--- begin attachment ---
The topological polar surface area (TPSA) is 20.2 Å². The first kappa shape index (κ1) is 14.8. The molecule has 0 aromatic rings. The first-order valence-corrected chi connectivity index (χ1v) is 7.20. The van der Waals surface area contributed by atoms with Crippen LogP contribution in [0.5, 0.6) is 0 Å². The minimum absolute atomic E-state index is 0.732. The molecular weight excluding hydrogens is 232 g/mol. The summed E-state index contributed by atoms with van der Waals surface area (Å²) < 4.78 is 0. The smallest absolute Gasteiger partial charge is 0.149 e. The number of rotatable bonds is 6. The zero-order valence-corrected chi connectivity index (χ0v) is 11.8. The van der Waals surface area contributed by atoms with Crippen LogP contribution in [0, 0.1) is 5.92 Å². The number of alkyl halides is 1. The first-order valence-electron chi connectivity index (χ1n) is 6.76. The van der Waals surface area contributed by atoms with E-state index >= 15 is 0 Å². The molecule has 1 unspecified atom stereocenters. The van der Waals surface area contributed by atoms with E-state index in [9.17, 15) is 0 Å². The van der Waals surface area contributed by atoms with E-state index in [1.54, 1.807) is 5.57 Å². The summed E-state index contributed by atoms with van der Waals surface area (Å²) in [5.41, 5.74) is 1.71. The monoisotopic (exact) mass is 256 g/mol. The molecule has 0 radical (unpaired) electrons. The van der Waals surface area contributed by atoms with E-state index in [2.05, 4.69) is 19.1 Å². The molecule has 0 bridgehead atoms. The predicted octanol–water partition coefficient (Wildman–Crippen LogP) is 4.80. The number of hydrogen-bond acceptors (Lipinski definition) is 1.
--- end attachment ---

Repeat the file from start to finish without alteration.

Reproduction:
The topological polar surface area (TPSA) is 20.2 Å². The first kappa shape index (κ1) is 14.8. The molecule has 0 aromatic rings. The first-order valence-corrected chi connectivity index (χ1v) is 7.20. The van der Waals surface area contributed by atoms with Crippen LogP contribution in [0.5, 0.6) is 0 Å². The minimum absolute atomic E-state index is 0.732. The molecular weight excluding hydrogens is 232 g/mol. The summed E-state index contributed by atoms with van der Waals surface area (Å²) < 4.78 is 0. The smallest absolute Gasteiger partial charge is 0.149 e. The number of rotatable bonds is 6. The zero-order valence-corrected chi connectivity index (χ0v) is 11.8. The van der Waals surface area contributed by atoms with Crippen LogP contribution in [0, 0.1) is 5.92 Å². The number of alkyl halides is 1. The first-order valence-electron chi connectivity index (χ1n) is 6.76. The van der Waals surface area contributed by atoms with E-state index >= 15 is 0 Å². The molecule has 1 unspecified atom stereocenters. The van der Waals surface area contributed by atoms with E-state index in [9.17, 15) is 0 Å². The van der Waals surface area contributed by atoms with E-state index in [1.54, 1.807) is 5.57 Å². The summed E-state index contributed by atoms with van der Waals surface area (Å²) in [5.41, 5.74) is 1.71. The monoisotopic (exact) mass is 256 g/mol. The molecule has 0 radical (unpaired) electrons. The van der Waals surface area contributed by atoms with E-state index in [2.05, 4.69) is 19.1 Å². The molecule has 0 bridgehead atoms. The predicted octanol–water partition coefficient (Wildman–Crippen LogP) is 4.80. The number of hydrogen-bond acceptors (Lipinski definition) is 1.